Thursday, February 27, 2020

Inventor of the Sports Bra Interviewed About Her New Book

      The Unlikely Story Of How One Woman Pioneered A Revolutionary Industry --And Helped Level The Playing Field In Business & Sports For Millions Of Girls & Women


As an aspiring artist, part-time secretary, and part-time undergrad student at the age of 28, Lisa Z. Lindahl, a person with Epilepsy, was an unlikely candidate to create a sports garment that would reshape the athletic landscape and become a 19 billion-dollar annual industry. Her new book reveals the amazing story behind the creation of the sports bra, an entrepreneurial victory that has landed her in The National Inventors Hall of Fame (the induction ceremony is May, 2020).

Unleash the Girls:  The Untold Story of the Invention of the Sports Bra and How it Changed The World (and Me) takes us back to 1977 when women, whether they wanted to go to the gym, compete in sports, or jog (as Lisa did), had no protection against bouncing, chafing, sweaty breasts. After casually talking to her sister about the need for such a bra, she went to her good friend, Polly, who later became an award-winning Muppets costume designer, about the need for an athletic bra. Lisa was determined to set out to find a better way to protect her body.

Lisa’s story takes us through the many challenges, ups and downs, and successes of launching a business by women for women in an era and an industry dominated by men. She not only shares “learn from my mistakes” advice, she also provides encouragement to anyone looking to turn an idea into a business.  Lisa’s story is brutally honest and reveals how she navigated – and sometimes fell into – the many pitfalls faced by female entrepreneurs in an industry that had ignored the needs of women.

Below is an interview with Lisa, who is represented by the book public relations firm that I work for:

1.      Lisa, what inspired you to write Unleash the Girls: The Untold Story of the Invention of the Sports Bra and How it Changed the World (And Me)? I wrote “Unleash The Girls” for two reasons, really. The first was that the sports bra had become more than just an undergarment, morphing into a symbol of women’s freedom and empowerment — an iconic symbol of women's liberation. What I had considered simply my first business born of solving my own problem was living on beyond my involvement, creating dynamics and consequences far beyond my initial vision.  This realization, arrived at over 40 years after its invention when the Smithsonian archived the original Jogbra, prompted the next inspiration for writing the book: today’s young women and this era’s chapter in the feminist movement, and the importance of women telling their own stories, in their own voices. The story of how the sports bra came into being is not a sweet story, but a complex tale of women growing and struggling to become.   The story has the possibility to be as empowering as the garment itself proved to be.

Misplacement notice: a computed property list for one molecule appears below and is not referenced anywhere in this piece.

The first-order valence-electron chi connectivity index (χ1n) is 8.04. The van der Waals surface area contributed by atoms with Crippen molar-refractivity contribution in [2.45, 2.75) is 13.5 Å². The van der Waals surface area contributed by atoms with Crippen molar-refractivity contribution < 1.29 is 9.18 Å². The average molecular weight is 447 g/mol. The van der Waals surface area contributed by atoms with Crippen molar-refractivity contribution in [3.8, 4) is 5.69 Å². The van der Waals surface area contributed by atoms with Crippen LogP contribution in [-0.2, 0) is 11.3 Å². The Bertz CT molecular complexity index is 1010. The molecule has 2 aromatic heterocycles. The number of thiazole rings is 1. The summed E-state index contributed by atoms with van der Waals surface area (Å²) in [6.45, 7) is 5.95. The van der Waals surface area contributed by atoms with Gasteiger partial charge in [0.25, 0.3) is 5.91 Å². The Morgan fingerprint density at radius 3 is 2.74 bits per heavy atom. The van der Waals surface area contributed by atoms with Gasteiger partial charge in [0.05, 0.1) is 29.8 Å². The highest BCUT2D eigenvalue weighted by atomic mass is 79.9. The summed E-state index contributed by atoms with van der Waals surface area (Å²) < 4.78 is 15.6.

2.      This spring you’ll be honored by the Smithsonian Institute and the National Inventors Hall of Fame. Did you ever think your idea would turn you into being a pioneer? No. I invented the sports bra just to solve my own problem. I never had any idea that it would unleash so many other women and girls, that it would release so much potential and power in so many others. I'm really proud and humbled by what the creation of the sports bra has facilitated for so many others.

3.      We take the sports bra for granted today, but take us back to the 1970s, when you invented something that revolutionized women’s sports and health. What was the environment like back then? The 1970’s were a time of fluidity and change. The old rules were disintegrating and often we were making up our own new ones. For instance, mine was the first generation to have access to reliable birth control. Title IX allowed girls to have equal athletic opportunities in schools. Hair was getting longer and skirts were getting shorter. Girls were rejecting their mothers’ girdles and stockings and opting for tights and miniskirts. Bras were being burned or left in the drawer. Pantyhose was invented. “Women’s Lib” was going strong. We lobbied to have equal pay as well. Imagine! And the idea of fitness—jogging, aerobics, yoga—was just beginning. The influence of these dynamics on me and the culture appear quite a bit in “Unleash.” It was a time when everyone was experimenting, inventing and re-inventing. It was exciting, invigorating and, for me, sometimes frightening.

4.      Your entrepreneurial venture initially had two other co-founders. But one of your partners got squeezed out and you temporarily lost control of the company. How can people avoid launching a business with people they can’t trust? Ask good questions; listen to your heart and gut. But there are no guarantees. If a person isn’t being entirely honest with herself, she automatically is not being honest and transparent with those around and those she is dealing with—she is fooling them as well as herself. This is just further cause for us all to keep on top of our own inner work in order to move forth in the world responsibly and with integrity. Plus, if you learn to trust yourself it is easier to spot others deserving of your trust.

5.      You wrote in your book how women need to help women in business but you were surprised at how difficult your business partner, a woman, could be. Are women any different than men when it comes to business?   Is any person different from any other when it comes to business?  Of course. And different strengths and different weaknesses need to be identified and addressed appropriately. Differences often can translate into strengths. I dislike generalizations; they are dangerous.  If we are going to make an impact in curtailing our current cultural paradigm of polarization, we need to avoid too many easy generalizations. Women have considerations in life that men do not: they bear children – an all-important cycle— that has been too greatly undervalued in how the Western world does business, and thus women have had to create a different way of “doing” and “being” in business. SO much more can be said here, but not in 125 words or less without being grossly misunderstood!